There must be scope, though, for pubs to consider more innovative ways of providing food for their customers without taking on the overhead of doing it themselves. Maybe they could enter into a more formal partnership with takeaways, where the pub effectively becomes the takeaway’s own restaurant, and food is delivered rather than collected by customers. I would have thought too that pubs could similarly link up with local sandwich shops to provide a menu of straightforward lunchtime snacks which must be far better for trade than serving no food at all. If done right it could benefit the business of both pubs and food outlets.

Of course, it remains far more common for pubs to insist that you only eat food purchased on the premises, something an elderly Wetherspoons regular found to his cost – although I believe there was more to that than meets the eye.

Thursday, 20 August 2015

Make your minds up!

Go back a few years, and it was common for a man ordering a round of drinks in a pub including a half-pint to be asked by the bar staff “and is that half for a lady, Sir?” If you said No, you would get a smaller version of the pub’s standard glass, probably a Nonik or tulip. If you said Yes, you would get a stemmed beer glass of various designs, or at least one with a thick, splayed base. Understandably, this was widely seen as patronising and sexist, and you don’t tend to hear it any more. Surely there is no reason why the glasses used by men and women should not be identical.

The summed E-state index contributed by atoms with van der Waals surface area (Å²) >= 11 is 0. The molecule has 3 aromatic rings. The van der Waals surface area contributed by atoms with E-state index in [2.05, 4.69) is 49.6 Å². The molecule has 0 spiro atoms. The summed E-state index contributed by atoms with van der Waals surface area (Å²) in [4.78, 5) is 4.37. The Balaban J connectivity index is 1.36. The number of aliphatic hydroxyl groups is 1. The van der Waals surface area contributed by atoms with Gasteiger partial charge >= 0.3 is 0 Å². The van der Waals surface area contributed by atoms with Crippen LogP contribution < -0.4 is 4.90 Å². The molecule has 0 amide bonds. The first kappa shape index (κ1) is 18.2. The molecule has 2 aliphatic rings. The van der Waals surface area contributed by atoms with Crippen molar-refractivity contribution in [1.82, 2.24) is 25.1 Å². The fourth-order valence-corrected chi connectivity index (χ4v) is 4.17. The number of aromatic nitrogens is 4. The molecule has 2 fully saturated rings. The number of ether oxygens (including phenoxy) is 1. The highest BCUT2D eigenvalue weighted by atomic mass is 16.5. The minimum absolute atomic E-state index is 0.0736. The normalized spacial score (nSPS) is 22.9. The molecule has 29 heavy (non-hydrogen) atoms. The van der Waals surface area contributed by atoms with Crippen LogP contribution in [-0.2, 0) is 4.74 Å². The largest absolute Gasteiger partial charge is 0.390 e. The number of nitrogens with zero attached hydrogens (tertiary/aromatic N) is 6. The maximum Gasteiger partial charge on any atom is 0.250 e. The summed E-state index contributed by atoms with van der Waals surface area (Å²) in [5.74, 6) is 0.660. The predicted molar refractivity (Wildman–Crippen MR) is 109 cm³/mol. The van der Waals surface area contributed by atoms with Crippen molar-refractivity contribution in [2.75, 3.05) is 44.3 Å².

But, on the other hand, you often see articles such as this and this arguing that pint glasses put women off drinking beer, which seem to imply that women actually do have different tastes in glassware from men. I think there are several things going on here, including a dislike of traditional macho pint-drinking culture, and not really wanting to drink beer in that kind of volume. It’s not simply a dislike of Noniks and dimpled mugs.